"He just thought he could get a big gain on it, "Allen said. "It backfired, but we also could have picked up 20 yards. With no time-outs, you don't want to take a chance running the draw. Normally in that situation, you're better off in the air. It took away from having two plays at the end."
Was that play selection strictly the quarterback's decision Allen was asked.
"Yes," he said, emphatically.
Allen insisted he did not plan any lineup changes this week, including at quarterback, barring injuries. "I don't think we're playing that poorly," he insisted. "And we don't really have the players to make the changes."
Allen was asked if he considered switching to Billy Kilmer late in the game. "No Billy wasn't warm and Joe was on the verge of making a big play," Allen said. "To put Billy in under those circumstances wasn't the thing to do.
"I thought Joe did a good job. I thought the field was a disadvantage to him. Everyone thinks the elements (rain and a slopped field) were in favor of the Redskins, but not when you have a quarterback who can move around out there."
Allen also complained about a flag that was never thrown on what he described as a flagrant pass-interference violation by Colt safety Bruce Laird on receiver Frank Grant late in the fourth quarter.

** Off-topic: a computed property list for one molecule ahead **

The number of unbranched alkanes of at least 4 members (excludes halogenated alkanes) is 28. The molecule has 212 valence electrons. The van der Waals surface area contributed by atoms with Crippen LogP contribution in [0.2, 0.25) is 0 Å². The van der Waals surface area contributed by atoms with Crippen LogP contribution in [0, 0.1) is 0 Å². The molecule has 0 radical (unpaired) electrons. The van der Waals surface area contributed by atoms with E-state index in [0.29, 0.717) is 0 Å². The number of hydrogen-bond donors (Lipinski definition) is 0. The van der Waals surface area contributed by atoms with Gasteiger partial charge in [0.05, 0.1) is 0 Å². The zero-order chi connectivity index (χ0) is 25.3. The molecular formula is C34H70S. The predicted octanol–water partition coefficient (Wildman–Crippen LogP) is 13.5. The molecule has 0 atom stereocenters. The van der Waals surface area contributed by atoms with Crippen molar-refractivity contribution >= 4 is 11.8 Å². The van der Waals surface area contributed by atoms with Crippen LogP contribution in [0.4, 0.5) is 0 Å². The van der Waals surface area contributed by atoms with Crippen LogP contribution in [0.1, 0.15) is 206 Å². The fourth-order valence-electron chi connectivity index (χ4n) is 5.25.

McNally said that was strictly a judgment call.
"Looking at the films, there's no question it looks like pass interference," Allen said. "But I don't want to take anything away from the Colts . . . The Colts have a fine team and now they're in the driver's seat to win their division."
The Redskins, now 44, are in the back seat, trailing the 5-3 Cardinals by one game in the rate for the NFC's wild-card berth. Atlanta and Detroit also are 44, and all four teams have tough games remaining.
The Redskins have to play the Cardinals, Cowboys and Rams, as well as Philadelphia Sunday, Green Bay the following Monday night the next week and Buffalo.
St. Louis plays in Dallas Monday night, followed by the Eagles, Dolphins, Giants, Redskins and Tampa Bay. Detroit plays at Atlanta Sunday followed by Tampa Bay, Chicago, Green Bay, Baltimore and Minnesota.
And the Falcons close against the Lions, Saints, Bukaneers, Patroits, Rams and Saints.
"The odds are against us," Allen said. "There's no question this has been the most difficult year we've had since we've been coaching. But it can still be our most challenging and rewarding year.
"I know we have a good football team. We're certainly not going to give up and fold because we still have a chance."
Allen said he hoped Chris Hanburger would be available this week, but admitted it will be difficult to pull Mike Curtis out of the lineup.
John Riggins will be in a cast for another week, although Allen said he was making good progress recovering from his torn knee ligament and may be able to rejoin the team later . . . Allen said a mixup on a defensive audible allowed the Colts to score their only touchdown, a 12-yard pass from Jones to Freddie Scott. Gerard Williams was beaten on the play because, Allen said. "He thought he had help inside, but he didn't."